Equity markets well ahead of the story: Roach
Stephen Roach, a leading economist and the chairman of Morgan Stanley Asia, is more optimistic about India than China. He sees the global economy growing by just around 1.5 per cent for about two years, which he considered recession, as it is much below the trend growth rate. Speaking to reporters in Mumbai on Wednesday, Roach said equity markets are running ahead of fundamentals and would correct soon. Excerpts from the interaction:
On per capita consumption in India, China miniscule compared to US
The total consumption in the US last year was around $10 trillion when it accounts for just four per cent of the world population. The combined consumption in India and China was at $2 trillion while accounting for 40 per cent of the global population. This gap in consumption is unlikely to be bridged and the nations depending more on exports are unlikely to see recovery soon.
On China’s vulnerability: dependence on exports
China has been overly dependent on exports and is vulnerable to relapse in 2009, as fading investment stimulus is not countered by US-led snapback in external demand. India is less exposed to exports but its dependency on foreign funds is high.
On India being better positioned
The real surprise in Asia has been India. India has improved, has better savings rate, has increased foreign direct investments, has higher spending on infrastructure and has world-class companies and workforce.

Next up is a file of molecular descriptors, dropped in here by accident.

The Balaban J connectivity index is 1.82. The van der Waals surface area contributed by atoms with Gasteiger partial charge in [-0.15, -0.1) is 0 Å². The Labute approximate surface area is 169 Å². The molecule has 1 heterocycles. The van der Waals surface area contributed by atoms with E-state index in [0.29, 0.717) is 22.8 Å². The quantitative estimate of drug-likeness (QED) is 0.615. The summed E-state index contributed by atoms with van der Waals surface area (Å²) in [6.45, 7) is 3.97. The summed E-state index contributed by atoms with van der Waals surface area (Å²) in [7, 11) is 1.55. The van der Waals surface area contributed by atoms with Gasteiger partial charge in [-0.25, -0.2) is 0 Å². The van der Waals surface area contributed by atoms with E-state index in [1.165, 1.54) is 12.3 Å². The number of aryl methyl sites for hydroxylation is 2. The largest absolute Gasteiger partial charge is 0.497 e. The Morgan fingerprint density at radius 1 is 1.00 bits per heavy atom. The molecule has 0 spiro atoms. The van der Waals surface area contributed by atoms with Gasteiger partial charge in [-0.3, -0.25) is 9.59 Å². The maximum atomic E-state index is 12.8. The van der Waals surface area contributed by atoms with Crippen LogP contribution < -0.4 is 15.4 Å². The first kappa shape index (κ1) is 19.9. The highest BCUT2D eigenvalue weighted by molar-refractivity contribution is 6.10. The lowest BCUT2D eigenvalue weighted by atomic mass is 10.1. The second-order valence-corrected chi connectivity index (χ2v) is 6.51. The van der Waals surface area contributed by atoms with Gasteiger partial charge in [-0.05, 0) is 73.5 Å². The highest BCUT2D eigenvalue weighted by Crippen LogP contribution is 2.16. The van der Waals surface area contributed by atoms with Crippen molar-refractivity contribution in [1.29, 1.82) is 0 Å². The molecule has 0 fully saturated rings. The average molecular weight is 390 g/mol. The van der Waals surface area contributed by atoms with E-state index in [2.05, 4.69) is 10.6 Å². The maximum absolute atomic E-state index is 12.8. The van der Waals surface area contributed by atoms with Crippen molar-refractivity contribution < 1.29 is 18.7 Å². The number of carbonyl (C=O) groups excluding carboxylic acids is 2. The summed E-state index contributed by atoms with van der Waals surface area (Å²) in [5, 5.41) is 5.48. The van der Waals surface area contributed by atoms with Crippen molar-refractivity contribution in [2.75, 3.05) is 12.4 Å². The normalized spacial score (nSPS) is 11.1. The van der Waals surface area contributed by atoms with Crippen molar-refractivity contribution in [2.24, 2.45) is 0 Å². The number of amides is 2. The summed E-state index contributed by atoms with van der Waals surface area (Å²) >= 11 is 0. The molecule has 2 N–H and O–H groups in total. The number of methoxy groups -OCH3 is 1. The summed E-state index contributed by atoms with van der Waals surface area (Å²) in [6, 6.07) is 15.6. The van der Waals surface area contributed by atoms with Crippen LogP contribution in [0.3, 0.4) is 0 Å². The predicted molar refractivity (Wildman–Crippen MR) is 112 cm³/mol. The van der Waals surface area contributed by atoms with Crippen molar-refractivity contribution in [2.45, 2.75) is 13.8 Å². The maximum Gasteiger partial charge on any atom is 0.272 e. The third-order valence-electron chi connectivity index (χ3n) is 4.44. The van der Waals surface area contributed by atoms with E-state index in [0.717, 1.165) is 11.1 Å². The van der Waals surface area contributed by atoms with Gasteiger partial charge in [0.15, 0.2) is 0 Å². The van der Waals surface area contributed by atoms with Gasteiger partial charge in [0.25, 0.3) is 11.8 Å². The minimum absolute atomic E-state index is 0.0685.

On potholes on the growth path
Budget deficit and current account deficits could hamper reforms and spending on infrastructure. India would also need to take initiative to build its fund base and reduce dependency on foreign funds.
On equity markets over-reacting
Equity markets are well ahead of the story. There is likely to be a correction soon. Markets are not behaving on fundamentals but on sentiments.
On indications from US data
The green shoots would turn brown this summer. The economic data points in the US are still on the negative side. The data is being twisted to suggest a recovery.
On the US Economy
It’s premature to conclude that the worst is over and to expect a V-shaped recovery. With US households remaining income-short, overly indebted and saving-deficient, the consumption growth is likely to remain low. Real consumption growth is likely to fall from around 4 per cent in 1995-2007 to around 1.5 per cent over three to five years.